Kim Driscoll

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Kimberley Driscoll
50th Mayor of Salem
Assumed office
January 2006
Preceded by Stanley Usovicz
Personal details
Born (1966-08-12) August 12, 1966 (age 51)
Salem, Massachusetts, U.S.
Political party Democratic
Alma mater Salem State University

Kimberley Driscoll (born August 12, 1966) is an American politician from the Commonwealth of Massachusetts. She is currently the mayor of Salem, and is a member of the Democratic Party.[1]

Driscoll graduated from Salem State University in 1989. She served as deputy city manager of Chelsea, Massachusetts, and was elected mayor of Salem in 2005, taking office in January 2006 at Salem City Hall.[2] She was re-elected to the position in 2009 with over 80% of the vote, and won again in 2013.[3] Driscoll has considered running for higher office, including United States Senate, U.S. House of Representatives, or Governor of Massachusetts.[4][5][6][7][8]

In April 2011, Salem Mayor Kim Driscoll won’t run against Sen. Scott Brown in the United States Senate seat for Massachusetts. [9][10][11]

With Driscoll as Mayor, Salem became one of 110 cities and towns from all regions of the state of Massachusetts designated as Commonwealth "Green Communities." This made the city eligible for municipal renewable power and energy efficiency grants. Then in 2013, Salem got eight stations where drivers can charge their electric cars. This program was paid for by a grant from the state of Massachusetts.[12][13] Four are located at the Museum Place Mall, near the Peabody Essex Museum, and the other four are located inside the South Harbor garage across the street from the Salem Waterfront Hotel.[14] They were free of charge for two years, allowing people to charge their electric cars and other electric vehicles for up to six hours. Also in 2013, under the leadership of Driscoll and the Salem City Council, the city moved to a mandatory [15] recycling program for trash pick up in the city of Salem.[16][17][18][19][20][21]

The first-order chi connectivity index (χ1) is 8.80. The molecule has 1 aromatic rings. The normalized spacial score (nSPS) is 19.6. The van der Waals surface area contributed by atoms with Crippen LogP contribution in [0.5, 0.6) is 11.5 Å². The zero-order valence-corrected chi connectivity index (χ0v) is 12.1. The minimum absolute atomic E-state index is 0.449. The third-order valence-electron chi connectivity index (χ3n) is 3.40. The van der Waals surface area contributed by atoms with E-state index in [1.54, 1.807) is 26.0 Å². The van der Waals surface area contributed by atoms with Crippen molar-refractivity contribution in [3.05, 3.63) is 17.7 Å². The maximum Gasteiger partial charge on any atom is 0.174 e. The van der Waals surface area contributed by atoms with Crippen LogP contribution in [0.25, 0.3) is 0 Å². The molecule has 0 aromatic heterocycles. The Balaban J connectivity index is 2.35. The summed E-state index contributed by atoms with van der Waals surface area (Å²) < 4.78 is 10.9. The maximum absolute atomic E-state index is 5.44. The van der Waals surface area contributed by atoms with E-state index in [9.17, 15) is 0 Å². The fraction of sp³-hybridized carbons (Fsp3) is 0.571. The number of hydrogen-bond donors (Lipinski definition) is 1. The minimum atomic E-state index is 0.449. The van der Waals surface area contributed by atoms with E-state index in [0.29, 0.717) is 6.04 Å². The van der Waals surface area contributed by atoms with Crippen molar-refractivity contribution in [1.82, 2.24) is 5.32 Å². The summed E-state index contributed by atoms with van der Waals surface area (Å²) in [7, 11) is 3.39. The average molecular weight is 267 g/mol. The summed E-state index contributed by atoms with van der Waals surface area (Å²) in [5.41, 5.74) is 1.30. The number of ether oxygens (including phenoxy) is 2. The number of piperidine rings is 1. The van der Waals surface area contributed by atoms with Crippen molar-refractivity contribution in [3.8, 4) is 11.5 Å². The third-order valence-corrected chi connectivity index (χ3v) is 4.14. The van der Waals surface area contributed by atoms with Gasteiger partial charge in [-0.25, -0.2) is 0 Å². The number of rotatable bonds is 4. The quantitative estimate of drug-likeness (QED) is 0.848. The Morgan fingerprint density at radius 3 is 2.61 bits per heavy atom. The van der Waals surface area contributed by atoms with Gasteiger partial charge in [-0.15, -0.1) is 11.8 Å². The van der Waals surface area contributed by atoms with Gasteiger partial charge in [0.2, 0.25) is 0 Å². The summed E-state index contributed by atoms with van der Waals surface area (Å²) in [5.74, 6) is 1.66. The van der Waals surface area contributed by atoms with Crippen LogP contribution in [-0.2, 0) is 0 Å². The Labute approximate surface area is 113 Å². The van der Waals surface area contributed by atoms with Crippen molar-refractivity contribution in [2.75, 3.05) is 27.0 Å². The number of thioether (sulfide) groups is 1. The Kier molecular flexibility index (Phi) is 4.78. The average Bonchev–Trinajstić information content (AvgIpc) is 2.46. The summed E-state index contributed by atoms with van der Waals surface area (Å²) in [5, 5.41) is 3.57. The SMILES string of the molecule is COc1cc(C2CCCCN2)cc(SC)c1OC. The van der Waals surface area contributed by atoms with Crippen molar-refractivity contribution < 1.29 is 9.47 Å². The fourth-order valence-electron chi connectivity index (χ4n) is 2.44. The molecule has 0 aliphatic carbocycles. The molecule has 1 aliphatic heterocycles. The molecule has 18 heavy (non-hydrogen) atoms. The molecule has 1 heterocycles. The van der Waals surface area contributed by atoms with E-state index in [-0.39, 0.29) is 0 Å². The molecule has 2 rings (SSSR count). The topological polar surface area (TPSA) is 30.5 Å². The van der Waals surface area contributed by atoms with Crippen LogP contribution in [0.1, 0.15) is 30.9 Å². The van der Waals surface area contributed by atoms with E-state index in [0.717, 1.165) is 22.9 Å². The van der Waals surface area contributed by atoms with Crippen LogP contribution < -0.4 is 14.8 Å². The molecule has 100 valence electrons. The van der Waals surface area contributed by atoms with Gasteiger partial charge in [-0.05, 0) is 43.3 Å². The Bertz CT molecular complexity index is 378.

Kimberley Driscoll[22] obtained a federal grant to cover 90% of the cost of the “Nathaniel Bowditch”, a 92-foot-high speed catamaran that travels from Salem to Boston in 50 minutes and runs from May to October with its maiden voyage on June 22, 2006.[23] The Salem Ferry is named after Nathaniel Bowditch, who was from Salem and wrote the American Practical Navigator.[24][25][26][27][28]

The ferry was purchased by the current mayor of Salem, Kim Driscoll, with the use of grant money that covered 90% of the $2.1 million purchase price.[29] .[30]

A major point[31] in the waterfront development occurred in 2016 [32] when Driscoll set up for the City of Salem acquisition and redevelopment of the parcel at 289 Derby St. into a gateway park along the waterfront.[33] The parcel has been appraised at $1.4 million. For more than a dozen years, this waterfront parcel has sat vacant and underutilized, along one of our most traveled corridors, which is now bustling with new restaurants, stores and so much more.

Pictured above is the amazing Salem Ferry High Speed Catamaran, purchased by the current mayor of Salem, Kim Driscoll, with the use of grant money that covered 90% of the $2.1 million purchase price. Traveling to Boston in 50 minutes.

In 2016, A Salem Shuttle [34] Water Taxiwas launched (operated under contract for the city by Boston Harbor Cruises, which also operates the Salem Ferry commuter boat.)